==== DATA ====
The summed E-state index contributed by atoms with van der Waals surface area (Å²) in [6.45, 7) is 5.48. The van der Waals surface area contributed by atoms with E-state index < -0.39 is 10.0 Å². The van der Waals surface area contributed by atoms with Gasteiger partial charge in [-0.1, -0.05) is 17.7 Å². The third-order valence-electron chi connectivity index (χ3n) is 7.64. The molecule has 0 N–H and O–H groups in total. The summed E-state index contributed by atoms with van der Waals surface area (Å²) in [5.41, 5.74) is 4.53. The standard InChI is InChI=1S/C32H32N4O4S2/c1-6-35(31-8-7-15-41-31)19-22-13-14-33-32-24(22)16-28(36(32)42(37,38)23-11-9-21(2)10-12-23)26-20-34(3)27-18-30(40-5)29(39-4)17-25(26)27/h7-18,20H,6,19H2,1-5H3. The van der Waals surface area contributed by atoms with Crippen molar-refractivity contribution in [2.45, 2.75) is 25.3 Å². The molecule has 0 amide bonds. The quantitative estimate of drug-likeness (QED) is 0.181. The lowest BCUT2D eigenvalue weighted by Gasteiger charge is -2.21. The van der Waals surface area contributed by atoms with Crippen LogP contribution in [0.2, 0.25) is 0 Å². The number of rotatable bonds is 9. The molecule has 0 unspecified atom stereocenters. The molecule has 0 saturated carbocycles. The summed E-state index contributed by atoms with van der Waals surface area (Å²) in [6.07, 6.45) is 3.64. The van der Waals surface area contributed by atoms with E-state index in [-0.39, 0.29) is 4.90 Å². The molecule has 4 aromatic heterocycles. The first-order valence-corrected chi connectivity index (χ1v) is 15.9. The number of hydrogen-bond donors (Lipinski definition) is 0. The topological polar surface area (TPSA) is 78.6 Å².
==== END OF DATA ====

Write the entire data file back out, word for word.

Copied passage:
The summed E-state index contributed by atoms with van der Waals surface area (Å²) in [6.45, 7) is 5.48. The van der Waals surface area contributed by atoms with E-state index < -0.39 is 10.0 Å². The van der Waals surface area contributed by atoms with Gasteiger partial charge in [-0.1, -0.05) is 17.7 Å². The third-order valence-electron chi connectivity index (χ3n) is 7.64. The molecule has 0 N–H and O–H groups in total. The summed E-state index contributed by atoms with van der Waals surface area (Å²) in [5.41, 5.74) is 4.53. The standard InChI is InChI=1S/C32H32N4O4S2/c1-6-35(31-8-7-15-41-31)19-22-13-14-33-32-24(22)16-28(36(32)42(37,38)23-11-9-21(2)10-12-23)26-20-34(3)27-18-30(40-5)29(39-4)17-25(26)27/h7-18,20H,6,19H2,1-5H3. The van der Waals surface area contributed by atoms with Crippen molar-refractivity contribution in [2.45, 2.75) is 25.3 Å². The molecule has 0 amide bonds. The quantitative estimate of drug-likeness (QED) is 0.181. The lowest BCUT2D eigenvalue weighted by Gasteiger charge is -2.21. The van der Waals surface area contributed by atoms with Crippen LogP contribution in [0.2, 0.25) is 0 Å². The number of rotatable bonds is 9. The molecule has 0 unspecified atom stereocenters. The molecule has 0 saturated carbocycles. The summed E-state index contributed by atoms with van der Waals surface area (Å²) in [6.07, 6.45) is 3.64. The van der Waals surface area contributed by atoms with E-state index in [-0.39, 0.29) is 4.90 Å². The molecule has 4 aromatic heterocycles. The first-order valence-corrected chi connectivity index (χ1v) is 15.9. The number of hydrogen-bond donors (Lipinski definition) is 0. The topological polar surface area (TPSA) is 78.6 Å².